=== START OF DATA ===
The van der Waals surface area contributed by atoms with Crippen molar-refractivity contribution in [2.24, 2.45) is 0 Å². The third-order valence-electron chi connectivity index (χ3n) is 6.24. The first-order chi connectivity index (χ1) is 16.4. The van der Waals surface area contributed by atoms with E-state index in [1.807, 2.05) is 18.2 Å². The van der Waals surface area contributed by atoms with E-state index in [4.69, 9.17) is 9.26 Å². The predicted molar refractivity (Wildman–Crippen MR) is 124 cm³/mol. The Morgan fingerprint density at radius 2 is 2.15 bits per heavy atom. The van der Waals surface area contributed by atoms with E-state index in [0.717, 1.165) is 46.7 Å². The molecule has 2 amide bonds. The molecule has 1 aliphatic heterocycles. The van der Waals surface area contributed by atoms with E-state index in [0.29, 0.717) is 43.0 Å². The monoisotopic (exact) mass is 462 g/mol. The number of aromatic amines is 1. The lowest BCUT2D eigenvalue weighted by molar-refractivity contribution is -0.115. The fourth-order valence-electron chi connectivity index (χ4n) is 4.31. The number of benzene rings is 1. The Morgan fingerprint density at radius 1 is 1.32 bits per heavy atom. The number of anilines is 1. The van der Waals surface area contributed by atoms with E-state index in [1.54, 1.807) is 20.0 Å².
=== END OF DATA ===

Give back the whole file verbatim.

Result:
The van der Waals surface area contributed by atoms with Crippen molar-refractivity contribution in [2.24, 2.45) is 0 Å². The third-order valence-electron chi connectivity index (χ3n) is 6.24. The first-order chi connectivity index (χ1) is 16.4. The van der Waals surface area contributed by atoms with E-state index in [1.807, 2.05) is 18.2 Å². The van der Waals surface area contributed by atoms with E-state index in [4.69, 9.17) is 9.26 Å². The predicted molar refractivity (Wildman–Crippen MR) is 124 cm³/mol. The Morgan fingerprint density at radius 2 is 2.15 bits per heavy atom. The van der Waals surface area contributed by atoms with E-state index in [0.717, 1.165) is 46.7 Å². The molecule has 2 amide bonds. The molecule has 1 aliphatic heterocycles. The van der Waals surface area contributed by atoms with E-state index in [0.29, 0.717) is 43.0 Å². The monoisotopic (exact) mass is 462 g/mol. The number of aromatic amines is 1. The lowest BCUT2D eigenvalue weighted by molar-refractivity contribution is -0.115. The fourth-order valence-electron chi connectivity index (χ4n) is 4.31. The number of benzene rings is 1. The Morgan fingerprint density at radius 1 is 1.32 bits per heavy atom. The number of anilines is 1. The van der Waals surface area contributed by atoms with E-state index in [1.54, 1.807) is 20.0 Å².